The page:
Building a 1% mindset is all about taking account of marginal gains and considering how all the little 1%’s and what they add to, to help build the whole picture.
There’s a great book called Atomic Habits by James Clear which explains this concept so well. The book is all about the story of the British cycling team and how they were just not really performing at all, to the extent that one of the big European bike suppliers wouldn’t supply the British team. When Dave Brailsford took over, he started looking at the aggregation of marginal gains. He looked at all the tiny little elements where you could just make small improvements. For example, making the saddle 1% better, the gel that they used 1% better, the pillows that the cyclists use to sleep 1% better. After spending 5 years of making marginal improvements, the British Cycling team ended up doing exceptionally well in the Beijing Olympics, and then in the London Olympics, they took around 60% of the medals. So, all those marginal gains that they worked on over a period of time just continued to add up.
A lot of the time, we think that success means that you have to do these big, great things, but actually it’s just those marginal percentages that we can add into our daily lives that make such a difference.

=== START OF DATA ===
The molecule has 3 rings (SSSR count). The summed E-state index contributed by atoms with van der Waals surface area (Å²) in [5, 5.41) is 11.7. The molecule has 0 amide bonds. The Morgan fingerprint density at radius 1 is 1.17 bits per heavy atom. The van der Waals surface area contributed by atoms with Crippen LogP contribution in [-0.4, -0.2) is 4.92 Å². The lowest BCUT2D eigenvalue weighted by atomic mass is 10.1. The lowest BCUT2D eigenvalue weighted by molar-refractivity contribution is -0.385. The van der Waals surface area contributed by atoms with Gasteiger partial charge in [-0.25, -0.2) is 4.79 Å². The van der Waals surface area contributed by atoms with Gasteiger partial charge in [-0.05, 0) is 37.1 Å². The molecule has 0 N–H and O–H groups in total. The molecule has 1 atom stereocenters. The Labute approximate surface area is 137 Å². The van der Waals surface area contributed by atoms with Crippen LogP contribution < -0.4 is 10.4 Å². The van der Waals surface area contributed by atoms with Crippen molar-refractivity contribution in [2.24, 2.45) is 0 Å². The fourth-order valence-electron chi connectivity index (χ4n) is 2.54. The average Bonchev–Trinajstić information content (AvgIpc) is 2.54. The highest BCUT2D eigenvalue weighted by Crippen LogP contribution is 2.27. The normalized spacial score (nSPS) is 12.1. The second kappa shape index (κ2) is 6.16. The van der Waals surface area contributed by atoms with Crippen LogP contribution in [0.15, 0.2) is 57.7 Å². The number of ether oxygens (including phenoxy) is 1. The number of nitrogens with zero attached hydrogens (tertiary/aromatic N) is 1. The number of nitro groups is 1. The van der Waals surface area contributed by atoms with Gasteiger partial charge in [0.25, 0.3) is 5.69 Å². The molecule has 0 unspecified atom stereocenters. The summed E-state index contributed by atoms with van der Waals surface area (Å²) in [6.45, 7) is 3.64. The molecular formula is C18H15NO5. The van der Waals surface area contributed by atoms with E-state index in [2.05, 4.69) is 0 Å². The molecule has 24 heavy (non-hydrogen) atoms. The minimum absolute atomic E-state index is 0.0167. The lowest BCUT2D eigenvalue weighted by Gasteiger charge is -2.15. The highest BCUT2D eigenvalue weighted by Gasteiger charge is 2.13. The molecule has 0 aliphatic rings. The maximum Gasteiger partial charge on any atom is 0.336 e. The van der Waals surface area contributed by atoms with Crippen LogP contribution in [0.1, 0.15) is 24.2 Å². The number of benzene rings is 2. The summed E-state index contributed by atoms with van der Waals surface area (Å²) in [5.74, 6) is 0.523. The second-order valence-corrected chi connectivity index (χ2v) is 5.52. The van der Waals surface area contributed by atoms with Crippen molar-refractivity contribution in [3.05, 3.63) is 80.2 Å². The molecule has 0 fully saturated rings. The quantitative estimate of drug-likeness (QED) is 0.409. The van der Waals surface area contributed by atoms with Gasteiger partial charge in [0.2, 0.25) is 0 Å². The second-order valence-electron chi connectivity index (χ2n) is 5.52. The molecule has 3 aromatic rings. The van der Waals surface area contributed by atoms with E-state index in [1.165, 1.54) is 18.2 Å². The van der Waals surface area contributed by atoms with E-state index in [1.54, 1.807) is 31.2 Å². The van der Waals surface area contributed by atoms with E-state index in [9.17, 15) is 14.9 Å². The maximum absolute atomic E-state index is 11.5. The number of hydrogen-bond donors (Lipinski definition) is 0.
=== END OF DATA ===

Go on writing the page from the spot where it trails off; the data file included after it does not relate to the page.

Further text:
There are plenty of other examples where marginal gains have been shown to have huge impacts. We can also think about this in the context of how we treat our patients. Quite often during rehabilitation patients might well get frustrated that they’re not making progress rapidly as they would like to . You as the clinician can see the marginal gains and, you know the value of that daily repetition.
So, we want to encourage you to apply that same knowledge that you have during a rehab program to your yourself and your business. Think about what you can do in your business to see those marginal gains over time…